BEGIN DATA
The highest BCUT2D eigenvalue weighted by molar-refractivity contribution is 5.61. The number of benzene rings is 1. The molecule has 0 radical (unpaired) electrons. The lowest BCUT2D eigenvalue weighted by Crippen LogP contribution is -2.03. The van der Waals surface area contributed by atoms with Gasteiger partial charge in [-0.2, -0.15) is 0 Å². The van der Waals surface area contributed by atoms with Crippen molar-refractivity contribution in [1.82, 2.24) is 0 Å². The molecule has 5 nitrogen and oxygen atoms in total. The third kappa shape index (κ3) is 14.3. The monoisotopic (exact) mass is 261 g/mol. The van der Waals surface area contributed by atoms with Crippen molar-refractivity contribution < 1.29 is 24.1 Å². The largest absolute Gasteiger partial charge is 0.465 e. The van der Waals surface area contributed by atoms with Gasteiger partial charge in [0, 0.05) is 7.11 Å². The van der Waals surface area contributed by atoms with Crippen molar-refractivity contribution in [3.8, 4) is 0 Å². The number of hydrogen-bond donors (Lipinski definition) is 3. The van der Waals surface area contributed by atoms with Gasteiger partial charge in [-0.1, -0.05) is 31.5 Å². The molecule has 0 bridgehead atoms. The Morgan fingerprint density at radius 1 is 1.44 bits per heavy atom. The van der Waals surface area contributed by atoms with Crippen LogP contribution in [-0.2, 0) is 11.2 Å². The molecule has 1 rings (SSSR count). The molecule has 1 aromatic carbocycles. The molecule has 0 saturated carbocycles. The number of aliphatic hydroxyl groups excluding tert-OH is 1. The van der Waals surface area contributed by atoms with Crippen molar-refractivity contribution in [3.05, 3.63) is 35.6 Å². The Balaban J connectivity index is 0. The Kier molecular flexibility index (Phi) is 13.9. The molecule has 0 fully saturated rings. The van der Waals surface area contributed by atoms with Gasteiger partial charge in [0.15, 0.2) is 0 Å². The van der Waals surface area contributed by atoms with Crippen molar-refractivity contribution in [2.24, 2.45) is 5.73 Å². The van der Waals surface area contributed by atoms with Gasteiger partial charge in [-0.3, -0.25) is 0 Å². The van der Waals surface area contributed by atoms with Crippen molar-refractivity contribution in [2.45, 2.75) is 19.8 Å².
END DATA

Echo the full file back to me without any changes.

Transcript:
The highest BCUT2D eigenvalue weighted by molar-refractivity contribution is 5.61. The number of benzene rings is 1. The molecule has 0 radical (unpaired) electrons. The lowest BCUT2D eigenvalue weighted by Crippen LogP contribution is -2.03. The van der Waals surface area contributed by atoms with Gasteiger partial charge in [-0.2, -0.15) is 0 Å². The van der Waals surface area contributed by atoms with Crippen molar-refractivity contribution in [1.82, 2.24) is 0 Å². The molecule has 5 nitrogen and oxygen atoms in total. The third kappa shape index (κ3) is 14.3. The monoisotopic (exact) mass is 261 g/mol. The van der Waals surface area contributed by atoms with Crippen molar-refractivity contribution < 1.29 is 24.1 Å². The largest absolute Gasteiger partial charge is 0.465 e. The van der Waals surface area contributed by atoms with Gasteiger partial charge in [0, 0.05) is 7.11 Å². The van der Waals surface area contributed by atoms with Crippen molar-refractivity contribution in [3.8, 4) is 0 Å². The number of hydrogen-bond donors (Lipinski definition) is 3. The van der Waals surface area contributed by atoms with Gasteiger partial charge in [-0.1, -0.05) is 31.5 Å². The molecule has 0 bridgehead atoms. The Morgan fingerprint density at radius 1 is 1.44 bits per heavy atom. The van der Waals surface area contributed by atoms with Crippen LogP contribution in [-0.2, 0) is 11.2 Å². The molecule has 1 rings (SSSR count). The molecule has 1 aromatic carbocycles. The molecule has 0 saturated carbocycles. The number of aliphatic hydroxyl groups excluding tert-OH is 1. The van der Waals surface area contributed by atoms with Crippen molar-refractivity contribution in [3.05, 3.63) is 35.6 Å². The Balaban J connectivity index is 0. The Kier molecular flexibility index (Phi) is 13.9. The molecule has 0 fully saturated rings. The van der Waals surface area contributed by atoms with Gasteiger partial charge in [0.15, 0.2) is 0 Å². The van der Waals surface area contributed by atoms with Crippen molar-refractivity contribution in [2.24, 2.45) is 5.73 Å². The van der Waals surface area contributed by atoms with Gasteiger partial charge in [-0.3, -0.25) is 0 Å². The van der Waals surface area contributed by atoms with Crippen molar-refractivity contribution in [2.45, 2.75) is 19.8 Å².